September 8 to 11, 2016
I have recently returned from the very first Western New York Movie Expo and Memorabilia Show. It was held in Buffalo, New York from September 8th to 11th, 2016. It was organized by Alex Bartosh and certainly was memorable in many ways.
I drove down with three other film enthusiasts and got there just after the start of the first film. Still, it was something I wanted to see and decided to head into the screening room although I had missed the first 30 of the 72 minute film. Part of the reason I was so late was because I couldn’t find the signage to direct me to where the festival was taking place. When I did finally find it and checked in at the desk, it was kind of quirky that I was taken at my word that I had pre-registered and was asked to fill out my own name tag. And there were no film schedules except for the one posted by the screening room door which was too hard to read due to the poor lighting.
When I entered the screening room, I noticed how the door squeaked. What was even more surprising is that there was such a small audience—mostly film friends I know from other festivals with the majority of them being from my hometown in Toronto. But since I had only found out the day before what films were going to be screened on Thursday night, I figured that there were also a number of people who may not have known about the Thursday night screening and would be arriving the next day. I knew my friend Kyle, who had sent me the film schedule, wouldn’t be arriving until Friday morning.
That first film was THE BIG TIMER (1932), directed by Edward Buzzell and featured Ben Lyon, Constance Cummings and Thelma Todd. It had a boxing theme which is always of interest to me because my son is involved in the sport. While the film was on, there were a few people at the back of the screening room having a conversation. This is a big no-no in any theatre and I took it upon myself to ask them to keep their voices down. I figured that they thought they were far enough away from the audience to talk, but I think there weren’t enough bodies in the audience to muffle the sound. I also mentioned the creaky door to the people at the desk and suggested they ask the hotel staff to oil it—and I was glad to find the next morning that this was done. I think others appreciated someone mentioning these two little distractions so they could be dealt with.
One of the attractions at this film festival was a dealers’ room. Since I had missed about half of THE BIG TIMER, I was happy to find that one of the dealers had a copy of the film which I immediately purchased. Now I can use the pretence of having to show it to my son so I can watch it from beginning to end. I’m not crazy about Ben Lyon, but I never tire of Constance Cummings who has the rather unusual role, besides being the wife, as manager of her boxer husband. She knows her sport!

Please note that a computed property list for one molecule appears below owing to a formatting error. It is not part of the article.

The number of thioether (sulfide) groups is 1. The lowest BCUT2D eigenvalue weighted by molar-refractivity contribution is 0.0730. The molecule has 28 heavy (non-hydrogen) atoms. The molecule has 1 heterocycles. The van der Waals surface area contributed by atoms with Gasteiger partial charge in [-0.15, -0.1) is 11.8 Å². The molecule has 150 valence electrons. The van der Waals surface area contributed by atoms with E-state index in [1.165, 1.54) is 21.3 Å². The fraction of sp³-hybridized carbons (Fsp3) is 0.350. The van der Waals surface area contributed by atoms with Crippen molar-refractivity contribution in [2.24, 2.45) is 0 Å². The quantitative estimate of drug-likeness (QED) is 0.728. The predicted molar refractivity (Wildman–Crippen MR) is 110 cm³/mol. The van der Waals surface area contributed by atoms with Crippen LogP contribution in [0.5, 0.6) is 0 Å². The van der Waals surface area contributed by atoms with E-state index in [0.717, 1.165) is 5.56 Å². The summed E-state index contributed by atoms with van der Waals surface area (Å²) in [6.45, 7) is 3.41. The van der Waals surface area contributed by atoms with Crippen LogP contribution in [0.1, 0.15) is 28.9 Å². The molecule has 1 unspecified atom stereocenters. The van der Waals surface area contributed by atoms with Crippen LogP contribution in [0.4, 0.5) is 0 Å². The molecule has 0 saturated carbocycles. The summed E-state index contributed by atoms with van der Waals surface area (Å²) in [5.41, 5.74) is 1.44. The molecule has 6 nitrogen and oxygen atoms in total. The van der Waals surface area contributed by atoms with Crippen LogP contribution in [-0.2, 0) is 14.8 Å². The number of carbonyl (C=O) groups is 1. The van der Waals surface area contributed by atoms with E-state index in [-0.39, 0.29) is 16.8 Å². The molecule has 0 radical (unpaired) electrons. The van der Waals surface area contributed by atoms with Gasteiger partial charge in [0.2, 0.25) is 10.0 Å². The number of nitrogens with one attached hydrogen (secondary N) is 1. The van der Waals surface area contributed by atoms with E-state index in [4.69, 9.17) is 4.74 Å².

There were two rooms set up for the screenings which were to run different films continually. I had already decided that I was mainly going to watch full feature films and miss most of the shorts or documentaries. That doesn’t mean they weren’t worthwhile, it just means that knowing myself and fatigue, that I had to take breaks when I could. So I had decided, based on the schedule I was sent, that I would take a break until the next full-featured film was screened in Room B. However, when I wandered over to the room, it was empty, with lights on and nothing being projected. I heard a bit later that the films had been left behind at someone’s home and someone had gone to get them.
The break gave me an opportunity to wander into the dealers’ room and I was very happy to meet up with an old friend, Gare, from Cinefest days. He sells more 60s related music DVDs as well as a number of British films from the 50s and 60s. He mentioned he would be introducing one of his films late Saturday evening. More about that later.
In the meantime, I talked to someone—I don’t remember who—and said that I had hoped to see the film BANJO (1947) which was to be shown in Room B. It was available and the projectionist looped it through the projector. I was interested in this film because it was directed by Richard Fleischer who I had researched when TFS screened So This Is New York (1948) in July 2015. Besides, I had seen quite a number of his films that I had enjoyed such as Armoured Car Robbery (1950), as uncredited director of His Kind of Woman (1951) and The Narrow Margin (1952) to name three Noirs. I’m not sure why he chose to make BANJO.
Maybe he liked dogs and children; maybe because it would only be his second full-length feature film and RKO chose him to direct it; maybe because it was written by screenwriter Lillie Hayward and at the time the subject matter was what the public wanted to see. Please don’t think that I didn’t enjoy it. I did but for a lot of the wrong reasons.
Nowadays, and maybe because we are Canadians, we find it absurd that the reason a nine-year-old girl can’t have a gun is because…there aren’t enough funds to purchase one. Pat Warren (Sharyn Moffett) was this girl who becomes an orphan early on in the story.
There’s never any thought, except by her, to be adopted by the black family she knows and loves headed by Lindy (so nice to see Louise Beavers), her husband Uncle Jasper (Ernest Whitman) and their two sons, Exodus (Theron Jackson) and Genesis (Howard McNeeley).
Instead she has to go live with her maternal aunt Elizabeth (Jacqueline White) who is rich, single-minded and a terrible parent.
Throw in a likeable love interest, Dr. Bob Hartley (Walter Reed) who understands children and dogs and you know you’re going to end up with a ready-made family. And it never hurts to have the quirky Uno O’Connor as the helpful maid Harriet.